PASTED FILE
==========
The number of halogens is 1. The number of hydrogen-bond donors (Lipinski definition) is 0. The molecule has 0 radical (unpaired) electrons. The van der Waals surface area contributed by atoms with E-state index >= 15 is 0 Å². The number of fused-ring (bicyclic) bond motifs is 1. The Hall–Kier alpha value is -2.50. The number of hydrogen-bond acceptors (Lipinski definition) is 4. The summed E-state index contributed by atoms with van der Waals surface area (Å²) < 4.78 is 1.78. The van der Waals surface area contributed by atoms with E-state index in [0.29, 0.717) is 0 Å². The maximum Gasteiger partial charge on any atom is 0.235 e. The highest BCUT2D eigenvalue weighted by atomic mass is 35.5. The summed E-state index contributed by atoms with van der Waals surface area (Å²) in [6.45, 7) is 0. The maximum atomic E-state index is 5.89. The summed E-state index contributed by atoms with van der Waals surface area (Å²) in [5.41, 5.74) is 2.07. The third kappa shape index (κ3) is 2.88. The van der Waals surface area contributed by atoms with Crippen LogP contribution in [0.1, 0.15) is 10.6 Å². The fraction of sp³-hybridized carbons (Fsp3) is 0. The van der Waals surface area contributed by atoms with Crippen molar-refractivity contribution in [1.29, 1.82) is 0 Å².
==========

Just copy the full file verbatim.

The number of halogens is 1. The number of hydrogen-bond donors (Lipinski definition) is 0. The molecule has 0 radical (unpaired) electrons. The van der Waals surface area contributed by atoms with E-state index >= 15 is 0 Å². The number of fused-ring (bicyclic) bond motifs is 1. The Hall–Kier alpha value is -2.50. The number of hydrogen-bond acceptors (Lipinski definition) is 4. The summed E-state index contributed by atoms with van der Waals surface area (Å²) < 4.78 is 1.78. The van der Waals surface area contributed by atoms with E-state index in [0.29, 0.717) is 0 Å². The maximum Gasteiger partial charge on any atom is 0.235 e. The highest BCUT2D eigenvalue weighted by atomic mass is 35.5. The summed E-state index contributed by atoms with van der Waals surface area (Å²) in [6.45, 7) is 0. The maximum atomic E-state index is 5.89. The summed E-state index contributed by atoms with van der Waals surface area (Å²) in [5.41, 5.74) is 2.07. The third kappa shape index (κ3) is 2.88. The van der Waals surface area contributed by atoms with Crippen LogP contribution in [0.1, 0.15) is 10.6 Å². The fraction of sp³-hybridized carbons (Fsp3) is 0. The van der Waals surface area contributed by atoms with Crippen molar-refractivity contribution in [1.29, 1.82) is 0 Å².